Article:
Tuesday, September 23, 2014

The Post What Precedes Surgery

In approximately 12 hours, I’ll undergo carpal tunnel surgery on my right hand. I thought I should type up a quick blog post before my right hand becomes temporarily unusable. I have some mild anxiety, though it’s not about the procedure itself. It’s the uncertainty of what to expect afterward. I’ve heard it can take at least a few weeks to begin using your hand again, but when I scheduled my surgery they told me I could be fine within a couple of days. That’s a big difference. Part of me feels this urgency to do everything I might possibly need or want to do online before I’m effectively one-handed. I had all these blog posts I thought about writing, but I simply haven’t had time. I’m now racking my brain, trying to determine what else needs to be done before it’s either impossible or too difficult to do it. So, yes, I’m experiencing apprehension, but it’s for lame reasons. It’s like when you go on a trip and you worry you’ll forget something important and not remember it until the very moment it’s too late. It’s a kind of looming unease. That’s what I’m feeling.

In almost entirely unrelated news, my gig as a stay-at-home dad (which is largely what I am at this moment in my life) has resulted in my spending a lot more time with Creegan. Initially, I had a hard time, but I think we’ve both gotten into the rhythm of it all. There have been numerous times when I’ve thought I quite enjoy what I’m doing and maybe it’s what I should’ve been doing all along. It’s not a very realistic thought, for about a thousand reasons—the fact that I’m really only alone with Beegy for 4.5 hours per day, the fact that I’m primarily taking care of only one child during that time rather than three, the fact that I’m not dealing with babies who are in constant need of attention, etc., etc., etc.—but the point is that things are going well enough for me to have such irrational thoughts from time to time. That’s good.

I’ve gotten into the habit of driving Melanie to work two or three times per week so I can have the car. This has enabled me to do things with Creegan that keep us both entertained and sane. But I’ve actually been surprised how much he resists it. He never wants to go places, even though we have fun once I can get him to go along. We’ve gone to the nearby mall, which has a carousel. We’ve gone to the library a few times. We’ve gone to parks and nearly been eaten alive by greedy geese who can’t get enough Wonder bread. We’ve gone grocery shopping (which isn’t fun, exactly, but it helps the time pass). Creegan has adjusted very well to his brothers being gone a good chunk of the time. I’m very grateful for that. It’s a bummer that after I have surgery, I probably won’t be able to drive for a little while. Our little outings will have to be put on hold. Beegy will probably be fine with that, but I worry about myself.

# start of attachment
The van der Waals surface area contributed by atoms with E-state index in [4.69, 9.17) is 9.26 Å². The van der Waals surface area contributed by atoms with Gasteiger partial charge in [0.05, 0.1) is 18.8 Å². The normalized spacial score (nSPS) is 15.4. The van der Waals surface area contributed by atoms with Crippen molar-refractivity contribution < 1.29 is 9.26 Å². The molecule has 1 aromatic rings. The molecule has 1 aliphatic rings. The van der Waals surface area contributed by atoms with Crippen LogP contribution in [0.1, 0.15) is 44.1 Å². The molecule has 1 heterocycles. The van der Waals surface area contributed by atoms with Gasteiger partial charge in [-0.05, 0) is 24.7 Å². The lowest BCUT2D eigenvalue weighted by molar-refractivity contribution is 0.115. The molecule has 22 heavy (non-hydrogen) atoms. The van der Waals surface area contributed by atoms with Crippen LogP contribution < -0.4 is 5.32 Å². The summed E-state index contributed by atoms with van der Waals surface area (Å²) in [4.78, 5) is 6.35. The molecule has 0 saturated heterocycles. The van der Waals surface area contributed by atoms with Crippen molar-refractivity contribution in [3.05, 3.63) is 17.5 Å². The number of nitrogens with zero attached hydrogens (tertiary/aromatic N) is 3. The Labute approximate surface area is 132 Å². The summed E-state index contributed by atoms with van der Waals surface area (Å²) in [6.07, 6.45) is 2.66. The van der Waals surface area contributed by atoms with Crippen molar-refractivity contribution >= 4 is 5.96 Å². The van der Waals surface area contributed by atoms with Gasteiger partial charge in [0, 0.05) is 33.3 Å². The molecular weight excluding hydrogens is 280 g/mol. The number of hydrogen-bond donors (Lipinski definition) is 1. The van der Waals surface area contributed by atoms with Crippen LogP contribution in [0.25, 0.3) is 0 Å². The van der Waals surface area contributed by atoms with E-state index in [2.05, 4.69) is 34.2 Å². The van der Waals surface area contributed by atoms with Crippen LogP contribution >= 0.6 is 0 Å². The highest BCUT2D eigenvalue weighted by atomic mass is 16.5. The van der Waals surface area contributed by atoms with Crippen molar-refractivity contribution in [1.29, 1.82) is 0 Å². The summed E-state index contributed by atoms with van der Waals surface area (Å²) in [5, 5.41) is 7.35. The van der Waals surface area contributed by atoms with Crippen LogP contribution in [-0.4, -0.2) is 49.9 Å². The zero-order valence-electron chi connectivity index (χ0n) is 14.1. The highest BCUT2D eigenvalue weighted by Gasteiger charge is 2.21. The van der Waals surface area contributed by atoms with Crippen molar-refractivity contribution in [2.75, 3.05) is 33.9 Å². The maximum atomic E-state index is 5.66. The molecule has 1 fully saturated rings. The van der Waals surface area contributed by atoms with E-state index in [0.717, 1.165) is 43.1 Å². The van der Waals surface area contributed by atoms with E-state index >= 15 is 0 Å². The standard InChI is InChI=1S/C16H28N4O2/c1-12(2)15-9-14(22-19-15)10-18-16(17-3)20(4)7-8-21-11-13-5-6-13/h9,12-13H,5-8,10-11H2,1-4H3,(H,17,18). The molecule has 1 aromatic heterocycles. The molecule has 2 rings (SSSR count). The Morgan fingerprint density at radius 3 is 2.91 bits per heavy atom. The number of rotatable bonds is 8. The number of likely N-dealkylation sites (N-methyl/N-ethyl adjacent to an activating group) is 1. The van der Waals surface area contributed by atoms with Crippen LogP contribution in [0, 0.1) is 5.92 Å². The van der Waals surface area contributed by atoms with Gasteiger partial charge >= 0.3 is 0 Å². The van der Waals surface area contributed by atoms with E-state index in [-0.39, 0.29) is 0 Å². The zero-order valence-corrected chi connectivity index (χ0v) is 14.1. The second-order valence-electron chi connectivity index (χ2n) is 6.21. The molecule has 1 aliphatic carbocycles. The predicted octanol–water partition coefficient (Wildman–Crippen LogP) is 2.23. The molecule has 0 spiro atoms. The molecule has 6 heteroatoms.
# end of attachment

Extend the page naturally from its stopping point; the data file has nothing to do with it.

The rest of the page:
I thought I would briefly take a moment to share one of Beegy’s linguistic quirks. He’s had it for a long time, but I don’t think we’ve written it down anywhere, so this is my rectifying that. Creegan pretty much always uses the word “what” in place of “that,” at least in certain sentence structures. Although Beegy will correctly say “give me that car,” he will mistakenly say “give me the car what’s red.” Instead of saying “is that the game that Peter was playing?”, Beegy will say “is that the game what Peter was playing?” Rather than saying “Dad is reading a book that’s scary,” he’ll say “Dad is reading a book what’s scary.” You get the idea. I don’t know how this got started, but it’s been that way as long as I can remember. Eddie and Peter also had a linguistic quirk, but it’s greatly improved by now. It started with Eddie, and Peter simply followed suit. They would reverse “ask” and “tell.” Or, rather, I’m not sure that they even would use the word “ask” all that often. So, instead of saying “go ask Mom what we’re having for dinner,” they would say, “go tell Mom what we’re having for dinner.” Or if Melanie asked Eddie what the best part of his day was, Peter might chime in, “Tell me what the best part of my day was!”, when he really wanted Melanie to ask him the same question she had asked Eddie. You can see how this particular quirk can cause a lot of problems. Thankfully, I think it’s pretty much gone, although just a few days ago I heard Peter use the word “tell” when he clearly meant “ask.” So, who knows. I’ll have to tell Melanie if there are any other slip-ups what she’s aware of.

1 comment:

  1. Love the last paragraph. I think my kids have mixed up ask and tell. Not all the time but enough I'm remembering it.
    I'm glad you are adjusting to your time with Beegy. It's so hard being the sole provider of their entertainment and desires and needs etc. But hopefully it will be a good experience for the both of you, however long it lasts.